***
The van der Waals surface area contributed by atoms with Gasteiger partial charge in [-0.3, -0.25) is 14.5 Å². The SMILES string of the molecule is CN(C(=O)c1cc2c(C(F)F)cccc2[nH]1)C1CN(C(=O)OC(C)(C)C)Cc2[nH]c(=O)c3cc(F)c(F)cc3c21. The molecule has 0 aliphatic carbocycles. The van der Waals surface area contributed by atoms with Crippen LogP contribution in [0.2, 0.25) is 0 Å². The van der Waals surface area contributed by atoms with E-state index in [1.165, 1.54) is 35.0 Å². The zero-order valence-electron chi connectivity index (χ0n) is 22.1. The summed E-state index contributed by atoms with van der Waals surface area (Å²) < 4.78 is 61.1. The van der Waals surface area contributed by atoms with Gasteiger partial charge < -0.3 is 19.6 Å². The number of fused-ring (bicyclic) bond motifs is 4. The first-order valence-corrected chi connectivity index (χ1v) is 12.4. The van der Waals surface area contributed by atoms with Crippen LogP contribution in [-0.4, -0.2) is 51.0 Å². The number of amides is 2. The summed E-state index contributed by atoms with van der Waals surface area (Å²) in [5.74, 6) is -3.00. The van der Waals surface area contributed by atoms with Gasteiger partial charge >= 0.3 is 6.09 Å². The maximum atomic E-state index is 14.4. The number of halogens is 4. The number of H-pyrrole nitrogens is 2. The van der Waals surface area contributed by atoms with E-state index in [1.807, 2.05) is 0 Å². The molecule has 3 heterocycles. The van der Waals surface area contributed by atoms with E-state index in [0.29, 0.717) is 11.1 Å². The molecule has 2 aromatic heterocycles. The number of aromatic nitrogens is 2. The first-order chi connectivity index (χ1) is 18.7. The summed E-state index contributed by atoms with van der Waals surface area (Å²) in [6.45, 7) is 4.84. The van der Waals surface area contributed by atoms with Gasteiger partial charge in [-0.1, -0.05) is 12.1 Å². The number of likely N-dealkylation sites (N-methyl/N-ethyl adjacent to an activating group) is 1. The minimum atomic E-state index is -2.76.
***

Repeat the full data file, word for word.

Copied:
The van der Waals surface area contributed by atoms with Gasteiger partial charge in [-0.3, -0.25) is 14.5 Å². The SMILES string of the molecule is CN(C(=O)c1cc2c(C(F)F)cccc2[nH]1)C1CN(C(=O)OC(C)(C)C)Cc2[nH]c(=O)c3cc(F)c(F)cc3c21. The molecule has 0 aliphatic carbocycles. The van der Waals surface area contributed by atoms with Crippen LogP contribution in [0.2, 0.25) is 0 Å². The van der Waals surface area contributed by atoms with E-state index in [1.165, 1.54) is 35.0 Å². The zero-order valence-electron chi connectivity index (χ0n) is 22.1. The summed E-state index contributed by atoms with van der Waals surface area (Å²) < 4.78 is 61.1. The van der Waals surface area contributed by atoms with Gasteiger partial charge < -0.3 is 19.6 Å². The number of fused-ring (bicyclic) bond motifs is 4. The first-order valence-corrected chi connectivity index (χ1v) is 12.4. The van der Waals surface area contributed by atoms with Crippen LogP contribution in [-0.4, -0.2) is 51.0 Å². The number of amides is 2. The summed E-state index contributed by atoms with van der Waals surface area (Å²) in [5.74, 6) is -3.00. The van der Waals surface area contributed by atoms with Gasteiger partial charge >= 0.3 is 6.09 Å². The maximum atomic E-state index is 14.4. The number of halogens is 4. The number of H-pyrrole nitrogens is 2. The van der Waals surface area contributed by atoms with E-state index in [1.807, 2.05) is 0 Å². The molecule has 3 heterocycles. The van der Waals surface area contributed by atoms with E-state index in [0.29, 0.717) is 11.1 Å². The molecule has 2 aromatic heterocycles. The number of aromatic nitrogens is 2. The first-order chi connectivity index (χ1) is 18.7. The summed E-state index contributed by atoms with van der Waals surface area (Å²) in [6.45, 7) is 4.84. The van der Waals surface area contributed by atoms with Gasteiger partial charge in [-0.1, -0.05) is 12.1 Å². The number of likely N-dealkylation sites (N-methyl/N-ethyl adjacent to an activating group) is 1. The minimum atomic E-state index is -2.76.